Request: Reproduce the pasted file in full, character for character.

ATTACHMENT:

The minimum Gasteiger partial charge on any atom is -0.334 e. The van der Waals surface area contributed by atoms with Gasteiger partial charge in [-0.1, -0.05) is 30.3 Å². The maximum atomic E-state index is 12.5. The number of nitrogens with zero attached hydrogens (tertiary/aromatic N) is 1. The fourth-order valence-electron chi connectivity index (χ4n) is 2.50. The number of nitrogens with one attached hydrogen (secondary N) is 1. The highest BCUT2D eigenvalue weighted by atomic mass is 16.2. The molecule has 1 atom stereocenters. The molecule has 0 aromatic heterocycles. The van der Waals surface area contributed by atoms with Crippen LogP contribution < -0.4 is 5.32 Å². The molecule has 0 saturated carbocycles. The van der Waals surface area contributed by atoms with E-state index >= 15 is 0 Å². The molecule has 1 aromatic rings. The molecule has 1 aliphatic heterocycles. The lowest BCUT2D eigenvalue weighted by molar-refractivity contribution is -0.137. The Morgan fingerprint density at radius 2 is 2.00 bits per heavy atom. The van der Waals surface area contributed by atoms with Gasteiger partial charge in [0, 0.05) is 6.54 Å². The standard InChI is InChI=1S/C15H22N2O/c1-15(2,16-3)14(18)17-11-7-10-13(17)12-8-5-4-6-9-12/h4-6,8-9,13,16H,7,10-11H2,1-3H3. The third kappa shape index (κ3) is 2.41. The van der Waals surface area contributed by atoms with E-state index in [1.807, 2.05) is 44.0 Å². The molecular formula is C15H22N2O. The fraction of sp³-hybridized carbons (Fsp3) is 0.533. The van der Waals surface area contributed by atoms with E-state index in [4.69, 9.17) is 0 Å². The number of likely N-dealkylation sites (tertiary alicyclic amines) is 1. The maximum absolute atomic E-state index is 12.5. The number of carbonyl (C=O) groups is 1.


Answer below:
The minimum Gasteiger partial charge on any atom is -0.334 e. The van der Waals surface area contributed by atoms with Gasteiger partial charge in [-0.1, -0.05) is 30.3 Å². The maximum atomic E-state index is 12.5. The number of nitrogens with zero attached hydrogens (tertiary/aromatic N) is 1. The fourth-order valence-electron chi connectivity index (χ4n) is 2.50. The number of nitrogens with one attached hydrogen (secondary N) is 1. The highest BCUT2D eigenvalue weighted by atomic mass is 16.2. The molecule has 1 atom stereocenters. The molecule has 0 aromatic heterocycles. The van der Waals surface area contributed by atoms with Crippen LogP contribution < -0.4 is 5.32 Å². The molecule has 0 saturated carbocycles. The van der Waals surface area contributed by atoms with E-state index >= 15 is 0 Å². The molecule has 1 aromatic rings. The molecule has 1 aliphatic heterocycles. The lowest BCUT2D eigenvalue weighted by molar-refractivity contribution is -0.137. The Morgan fingerprint density at radius 2 is 2.00 bits per heavy atom. The van der Waals surface area contributed by atoms with Gasteiger partial charge in [0, 0.05) is 6.54 Å². The standard InChI is InChI=1S/C15H22N2O/c1-15(2,16-3)14(18)17-11-7-10-13(17)12-8-5-4-6-9-12/h4-6,8-9,13,16H,7,10-11H2,1-3H3. The third kappa shape index (κ3) is 2.41. The van der Waals surface area contributed by atoms with E-state index in [1.807, 2.05) is 44.0 Å². The molecular formula is C15H22N2O. The fraction of sp³-hybridized carbons (Fsp3) is 0.533. The van der Waals surface area contributed by atoms with E-state index in [4.69, 9.17) is 0 Å². The number of likely N-dealkylation sites (tertiary alicyclic amines) is 1. The maximum absolute atomic E-state index is 12.5. The number of carbonyl (C=O) groups is 1.